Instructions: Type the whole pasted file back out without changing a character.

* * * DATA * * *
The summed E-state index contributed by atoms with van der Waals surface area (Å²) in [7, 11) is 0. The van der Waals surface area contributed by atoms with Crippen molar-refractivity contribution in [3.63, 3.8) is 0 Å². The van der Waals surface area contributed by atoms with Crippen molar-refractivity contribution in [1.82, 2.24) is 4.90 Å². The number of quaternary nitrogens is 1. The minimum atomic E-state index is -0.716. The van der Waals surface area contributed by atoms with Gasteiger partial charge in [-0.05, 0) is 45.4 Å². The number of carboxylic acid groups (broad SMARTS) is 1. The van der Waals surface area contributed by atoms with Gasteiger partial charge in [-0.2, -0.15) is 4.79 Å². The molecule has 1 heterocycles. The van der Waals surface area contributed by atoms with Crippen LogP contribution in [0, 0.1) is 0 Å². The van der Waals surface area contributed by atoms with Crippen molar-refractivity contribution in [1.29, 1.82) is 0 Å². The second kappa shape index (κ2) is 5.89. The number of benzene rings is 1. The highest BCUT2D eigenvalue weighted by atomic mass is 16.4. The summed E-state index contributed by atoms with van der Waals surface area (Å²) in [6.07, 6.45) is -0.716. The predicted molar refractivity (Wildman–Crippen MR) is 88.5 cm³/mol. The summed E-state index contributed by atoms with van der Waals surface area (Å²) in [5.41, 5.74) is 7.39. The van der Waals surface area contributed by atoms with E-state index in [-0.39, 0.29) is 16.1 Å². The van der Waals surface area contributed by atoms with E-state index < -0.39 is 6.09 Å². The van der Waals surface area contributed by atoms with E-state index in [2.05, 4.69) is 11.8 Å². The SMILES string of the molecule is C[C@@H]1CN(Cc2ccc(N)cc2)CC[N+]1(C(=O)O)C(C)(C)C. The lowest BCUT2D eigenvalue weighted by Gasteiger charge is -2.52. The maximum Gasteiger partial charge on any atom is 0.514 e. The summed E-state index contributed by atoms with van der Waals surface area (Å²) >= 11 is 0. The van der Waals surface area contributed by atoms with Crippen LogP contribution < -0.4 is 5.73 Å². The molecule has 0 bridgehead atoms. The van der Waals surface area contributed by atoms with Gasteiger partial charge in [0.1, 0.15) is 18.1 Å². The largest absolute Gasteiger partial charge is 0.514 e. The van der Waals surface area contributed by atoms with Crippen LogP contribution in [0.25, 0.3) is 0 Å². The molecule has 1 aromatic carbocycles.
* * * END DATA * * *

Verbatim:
The summed E-state index contributed by atoms with van der Waals surface area (Å²) in [7, 11) is 0. The van der Waals surface area contributed by atoms with Crippen molar-refractivity contribution in [3.63, 3.8) is 0 Å². The van der Waals surface area contributed by atoms with Crippen molar-refractivity contribution in [1.82, 2.24) is 4.90 Å². The number of quaternary nitrogens is 1. The minimum atomic E-state index is -0.716. The van der Waals surface area contributed by atoms with Gasteiger partial charge in [-0.05, 0) is 45.4 Å². The number of carboxylic acid groups (broad SMARTS) is 1. The van der Waals surface area contributed by atoms with Gasteiger partial charge in [-0.2, -0.15) is 4.79 Å². The molecule has 1 heterocycles. The van der Waals surface area contributed by atoms with Crippen LogP contribution in [0, 0.1) is 0 Å². The van der Waals surface area contributed by atoms with Crippen molar-refractivity contribution in [1.29, 1.82) is 0 Å². The second kappa shape index (κ2) is 5.89. The number of benzene rings is 1. The highest BCUT2D eigenvalue weighted by atomic mass is 16.4. The summed E-state index contributed by atoms with van der Waals surface area (Å²) in [6.07, 6.45) is -0.716. The predicted molar refractivity (Wildman–Crippen MR) is 88.5 cm³/mol. The summed E-state index contributed by atoms with van der Waals surface area (Å²) in [5.41, 5.74) is 7.39. The van der Waals surface area contributed by atoms with E-state index in [-0.39, 0.29) is 16.1 Å². The van der Waals surface area contributed by atoms with E-state index < -0.39 is 6.09 Å². The van der Waals surface area contributed by atoms with E-state index in [2.05, 4.69) is 11.8 Å². The SMILES string of the molecule is C[C@@H]1CN(Cc2ccc(N)cc2)CC[N+]1(C(=O)O)C(C)(C)C. The lowest BCUT2D eigenvalue weighted by Gasteiger charge is -2.52. The maximum Gasteiger partial charge on any atom is 0.514 e. The summed E-state index contributed by atoms with van der Waals surface area (Å²) >= 11 is 0. The van der Waals surface area contributed by atoms with Crippen LogP contribution < -0.4 is 5.73 Å². The molecule has 0 bridgehead atoms. The van der Waals surface area contributed by atoms with Gasteiger partial charge in [0.1, 0.15) is 18.1 Å². The largest absolute Gasteiger partial charge is 0.514 e. The van der Waals surface area contributed by atoms with Crippen LogP contribution in [0.25, 0.3) is 0 Å². The molecule has 1 aromatic carbocycles.